The performance of an organisation in work health and safety
(WHS) is to a great degree determined by the successful development
and implementation of properly informed systems. To achieve this
requires the engagement of all in the input of information and
compliant behaviour. Strong leadership can encourage this.
But this begs the question – who are the leaders and how
can you motivate your people to contribute to and cooperate with
WHS systems and improvement?
Everyone is relevant to WHS and must be on the journey
A significant barrier to getting people involved in WHS is the
perception of the individual that they are not relevant and do not
influence WHS. This can mean that people are at best disengaged
from the key processes. At worst they may prefer convenience or
other drivers of behaviour to compliance where the risks or their
seriousness are not apparent to them. Deliberately behaving
unsafely is uncommon, while acting unsafely because a person is not
aware of the seriousness of the consequences is all too common.
The reality is that the behaviour of every person at work
contributes positively or negatively to WHS outcomes, through the
direct consequences of their actions or decisions and through the
messages they send to others about the importance of WHS.
Every person at work has information that others may not have
and getting them to volunteer and share that information may be a
key to risk management and safety system improvement.
What motivates behaviour in an
How do you get people to engage in WHS? You must understand and
respond to the motivators and blockers that apply to them - their
needs and fears.
A strong motivator is the desire to gain reward or avoid
punishment or exclusion, by acting consistently with what is
considered to be valued by the organisation and 'running with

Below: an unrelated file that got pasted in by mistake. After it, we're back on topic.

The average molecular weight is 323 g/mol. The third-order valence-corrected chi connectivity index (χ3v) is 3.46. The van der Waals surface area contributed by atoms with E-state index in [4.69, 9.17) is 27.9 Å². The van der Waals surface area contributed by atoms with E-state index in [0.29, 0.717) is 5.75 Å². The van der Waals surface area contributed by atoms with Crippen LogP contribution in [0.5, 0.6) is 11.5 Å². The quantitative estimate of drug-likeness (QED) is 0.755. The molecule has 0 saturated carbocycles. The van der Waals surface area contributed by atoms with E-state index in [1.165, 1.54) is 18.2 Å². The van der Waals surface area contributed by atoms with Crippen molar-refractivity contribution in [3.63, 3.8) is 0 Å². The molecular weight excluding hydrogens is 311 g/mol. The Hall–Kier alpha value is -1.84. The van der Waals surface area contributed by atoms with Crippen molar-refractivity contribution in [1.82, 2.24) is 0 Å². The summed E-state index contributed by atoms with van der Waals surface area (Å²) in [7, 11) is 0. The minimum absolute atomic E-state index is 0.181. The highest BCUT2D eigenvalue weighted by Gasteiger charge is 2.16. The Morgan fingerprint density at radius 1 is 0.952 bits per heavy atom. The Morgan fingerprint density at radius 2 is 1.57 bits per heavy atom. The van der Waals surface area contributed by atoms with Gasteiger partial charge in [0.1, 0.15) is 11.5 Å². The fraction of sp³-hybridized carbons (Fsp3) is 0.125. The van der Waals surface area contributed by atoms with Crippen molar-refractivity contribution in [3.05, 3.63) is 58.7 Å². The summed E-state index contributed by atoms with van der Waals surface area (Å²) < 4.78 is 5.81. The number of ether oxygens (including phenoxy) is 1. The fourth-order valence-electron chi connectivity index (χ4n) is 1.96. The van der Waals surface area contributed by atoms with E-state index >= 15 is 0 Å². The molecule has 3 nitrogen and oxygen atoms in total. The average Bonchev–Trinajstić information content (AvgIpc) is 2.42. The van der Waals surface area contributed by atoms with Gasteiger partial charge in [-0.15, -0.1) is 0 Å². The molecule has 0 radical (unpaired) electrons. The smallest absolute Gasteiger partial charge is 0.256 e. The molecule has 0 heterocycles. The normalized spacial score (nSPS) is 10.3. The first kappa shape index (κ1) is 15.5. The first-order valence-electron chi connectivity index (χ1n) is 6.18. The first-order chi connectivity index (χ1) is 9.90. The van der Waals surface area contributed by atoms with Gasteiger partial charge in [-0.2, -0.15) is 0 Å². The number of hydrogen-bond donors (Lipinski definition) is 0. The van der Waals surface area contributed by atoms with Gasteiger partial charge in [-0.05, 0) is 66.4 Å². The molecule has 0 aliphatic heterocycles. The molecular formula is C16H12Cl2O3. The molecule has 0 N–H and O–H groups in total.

the pack' (responding to peer group pressure). This is in turn
driven by the messages they receive from those who are in positions
of authority and other who they believe and follow.
You need to ensure that these messages and associated peer
pressure promote rather than block engagement.
Engage the group by engaging the leaders – but who
A key element of leadership is the influence that a person has
on the behaviour of others. This is not necessarily associated with
or exclusive to formal leadership roles. A person without a formal
title or authority can be a leader.
A person can influence others, and in this sense be a leader,
where others look to them for 'leads' and follow their
directions or behaviour. We have often seen that a person can have
a negative influence on behaviour within a group when they flout
rules or reject authority. Similarly a person can have a positive
influence by being clearly supportive of an initiative and engaged
in a process – particularly where their involvement is
discretionary. In many cases, it is the informal leaders that will
be the strongest influencers of behaviour within a group as their
influence is more direct and constant.
Just as a WHS culture will not be strong without leadership from
the top of the organisation, so it will not be strong if it is
undermined by negative influencers or apathy at the bottom.
Leadership must exist at all levels – a culture is only as
strong as its weakest link. The messages need to be consistent or
they will be diluted and ineffective.
Identifying the 'informal' leaders throughout the
organisation and garnering their support can accordingly be a key
to engagement in WHS.
Lessons for organisations
The engagement of all throughout the organisation will depend on
or at least be strongly influenced by obtaining positive
contributions from the informal leaders at all levels. WHS must be
driven from the top down and the bottom up.
To do this you should:
Identify the true leaders at each level – who the people
watch and follow.
Work out how leaders can encourage engagement of others and
support your initiatives.
Make sure leaders are fully informed – knowledge of the
significance of the issue (risk or initiative) and their influence
on the outcomes can often overcome resistance.
Find out what motivates leaders and respond to any significant
needs or fears held by them.
Work with them to find ways that they can contribute and lead
that are 'true to them' and therefore credible.
Don't undermine what leaders do or how they do it unless it
is having a negative effect.
Accept that the best you may achieve is a lack of resistance
rather than support, allowing strong leadership from above to
The content of this article is intended to provide a general
guide to the subject matter. Specialist advice should be sought
about your specific circumstances.
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